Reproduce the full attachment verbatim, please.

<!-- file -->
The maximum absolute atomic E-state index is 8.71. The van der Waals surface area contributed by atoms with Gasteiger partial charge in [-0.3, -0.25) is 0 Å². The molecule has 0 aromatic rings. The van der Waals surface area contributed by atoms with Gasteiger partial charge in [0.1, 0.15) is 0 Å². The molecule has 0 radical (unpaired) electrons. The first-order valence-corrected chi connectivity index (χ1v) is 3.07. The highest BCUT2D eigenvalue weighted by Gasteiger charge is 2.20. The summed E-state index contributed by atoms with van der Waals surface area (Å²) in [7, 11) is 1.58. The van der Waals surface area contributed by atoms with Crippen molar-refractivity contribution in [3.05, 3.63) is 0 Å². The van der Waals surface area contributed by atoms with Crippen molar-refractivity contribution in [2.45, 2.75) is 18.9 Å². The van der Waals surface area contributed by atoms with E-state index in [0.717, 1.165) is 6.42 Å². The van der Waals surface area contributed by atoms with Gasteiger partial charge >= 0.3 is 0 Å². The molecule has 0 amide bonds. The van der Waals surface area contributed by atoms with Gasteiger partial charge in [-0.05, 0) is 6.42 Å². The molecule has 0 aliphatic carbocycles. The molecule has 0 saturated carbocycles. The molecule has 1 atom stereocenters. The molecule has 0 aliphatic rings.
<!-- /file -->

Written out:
The maximum absolute atomic E-state index is 8.71. The van der Waals surface area contributed by atoms with Gasteiger partial charge in [-0.3, -0.25) is 0 Å². The molecule has 0 aromatic rings. The van der Waals surface area contributed by atoms with Gasteiger partial charge in [0.1, 0.15) is 0 Å². The molecule has 0 radical (unpaired) electrons. The first-order valence-corrected chi connectivity index (χ1v) is 3.07. The highest BCUT2D eigenvalue weighted by Gasteiger charge is 2.20. The summed E-state index contributed by atoms with van der Waals surface area (Å²) in [7, 11) is 1.58. The van der Waals surface area contributed by atoms with Crippen molar-refractivity contribution in [3.05, 3.63) is 0 Å². The van der Waals surface area contributed by atoms with Crippen molar-refractivity contribution in [2.45, 2.75) is 18.9 Å². The van der Waals surface area contributed by atoms with E-state index in [0.717, 1.165) is 6.42 Å². The van der Waals surface area contributed by atoms with Gasteiger partial charge >= 0.3 is 0 Å². The molecule has 0 amide bonds. The van der Waals surface area contributed by atoms with Gasteiger partial charge in [-0.05, 0) is 6.42 Å². The molecule has 0 aliphatic carbocycles. The molecule has 0 saturated carbocycles. The molecule has 1 atom stereocenters. The molecule has 0 aliphatic rings.